Primary prevention: NICE recommend Atorvastatin 20mg as the statin and dose of choice. The aim is to achieve a greater than 40% reduction in non HDL- cholesterol. Atorvastatin 20mg is expected to achieve a 40% reduction in LDL- C.
Secondary prevention: NICE recommend Atorvastatin 80mg for people who have established CVD. Lower doses should be used if there is any potential for a drug interaction, high risk of side effects or patient preference. A dose of Atorvastatin 80mg is expected to achieve at least a 55% reduction in LDL-cholesterol. JBS3 recommend statins for those who have had an ischaemic stroke (after 2 weeks) but statins should be avoided in those with a history of haemorrhagic stroke, particularly if they have poorly controlled blood pressure.
For those with CKD, Atorvastatin 20mg is recommended for primary and secondary prevention. CKD may also provide a pattern of raised triglycerides and reduced HDL-cholesterol levels. Discussion with a renal specialist may be indicated for advice regarding doses.
Type 1 Diabetes: Atorvastatin 20mg should be considered for primary prevention of CVD in all adults with type 1 diabetes, due to their increased risk of CVD, especially in those over the age of 40, those who have had diabetes for more than 10 years, who have established neuropathy or have other CVD risk factors.
Type 2 Diabetes: NICE recommend Atorvastatin 20mg should be used for those with a 10% or greater 10 year risk of developing CVD (using QRISK2). JBS3 advocate use of statins in those above 40 years irrespective of lipid values and for those with existing CVD.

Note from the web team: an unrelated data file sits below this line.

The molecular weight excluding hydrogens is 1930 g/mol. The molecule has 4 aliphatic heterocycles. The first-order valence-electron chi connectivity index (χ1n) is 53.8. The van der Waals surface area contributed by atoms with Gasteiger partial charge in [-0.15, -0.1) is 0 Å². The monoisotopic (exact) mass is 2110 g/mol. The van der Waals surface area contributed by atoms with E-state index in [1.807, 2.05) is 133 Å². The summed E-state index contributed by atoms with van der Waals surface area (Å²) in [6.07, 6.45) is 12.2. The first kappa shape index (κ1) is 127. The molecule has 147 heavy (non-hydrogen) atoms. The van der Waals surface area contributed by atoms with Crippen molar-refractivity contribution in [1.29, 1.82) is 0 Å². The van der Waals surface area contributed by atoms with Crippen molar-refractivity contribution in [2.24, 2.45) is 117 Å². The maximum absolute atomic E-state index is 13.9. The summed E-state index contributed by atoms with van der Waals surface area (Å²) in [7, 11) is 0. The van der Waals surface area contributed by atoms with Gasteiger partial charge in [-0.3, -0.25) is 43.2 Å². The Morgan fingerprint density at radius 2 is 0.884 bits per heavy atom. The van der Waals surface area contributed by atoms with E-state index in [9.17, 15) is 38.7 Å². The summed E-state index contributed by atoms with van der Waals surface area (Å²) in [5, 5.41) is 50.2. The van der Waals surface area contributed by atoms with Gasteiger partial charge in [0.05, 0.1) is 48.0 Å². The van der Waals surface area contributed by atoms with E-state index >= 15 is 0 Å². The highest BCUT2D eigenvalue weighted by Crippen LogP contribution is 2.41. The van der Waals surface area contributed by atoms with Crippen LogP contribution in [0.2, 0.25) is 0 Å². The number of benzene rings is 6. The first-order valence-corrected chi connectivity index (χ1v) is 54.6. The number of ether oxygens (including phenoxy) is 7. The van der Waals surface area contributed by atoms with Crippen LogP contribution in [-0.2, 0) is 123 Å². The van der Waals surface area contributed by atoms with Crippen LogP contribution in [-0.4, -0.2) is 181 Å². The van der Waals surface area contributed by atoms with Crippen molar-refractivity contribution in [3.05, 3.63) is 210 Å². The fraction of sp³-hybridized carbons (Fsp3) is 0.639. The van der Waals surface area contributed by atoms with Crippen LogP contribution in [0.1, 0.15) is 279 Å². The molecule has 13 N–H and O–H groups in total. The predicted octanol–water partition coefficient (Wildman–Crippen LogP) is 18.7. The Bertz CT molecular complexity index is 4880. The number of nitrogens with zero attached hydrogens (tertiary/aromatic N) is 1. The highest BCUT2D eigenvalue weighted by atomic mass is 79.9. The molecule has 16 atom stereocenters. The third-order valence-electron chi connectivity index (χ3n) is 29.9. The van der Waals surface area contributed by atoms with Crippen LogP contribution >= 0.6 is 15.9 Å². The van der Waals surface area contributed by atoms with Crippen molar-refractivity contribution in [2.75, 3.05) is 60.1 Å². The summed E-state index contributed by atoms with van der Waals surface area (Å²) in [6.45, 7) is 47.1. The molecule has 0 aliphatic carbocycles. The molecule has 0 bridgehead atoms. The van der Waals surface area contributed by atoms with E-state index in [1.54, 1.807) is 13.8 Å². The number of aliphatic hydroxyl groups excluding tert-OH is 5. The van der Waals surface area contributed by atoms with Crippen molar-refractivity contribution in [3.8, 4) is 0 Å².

How are people who are already taking a statin affected by the guideline changes?
For those already treated and stable on a lower dose or different statin, NICE suggest that health care professionals should discuss the likely benefits and potential risks of changing/increasing statin doses on a routine medical review with their patients, to see if any change is needed or would be beneficial to the individual.
How often should cholesterol be tested (and what other blood tests might be needed)
Primary prevention: people over the age of 40 should have their CVD risk reviewed on an “ongoing” basis and should be given the opportunity to have their risk assessed again after making any lifestyle changes. If their risk score is at a level where intervention is recommended but they decline the offer of treatment, they should be advised that their risk should be reassessed again in the future. JBS3 recommend that CVD assessment should occur at least every 5 years. For those people who fall below the 10 year treatment threshold, additional information about them can be gained using the JBS3 risk assessment “lifetime risk” as explained earlier.
For those who have started a statin: A non fasting total cholesterol, HDL-cholesterol and non HDL-cholesterol should be measured after 3 months of starting a statin. The aim is for a 40% or more reduction in non HDL-cholesterol (the reduction expected with a dose of Atorvastatin 20mg).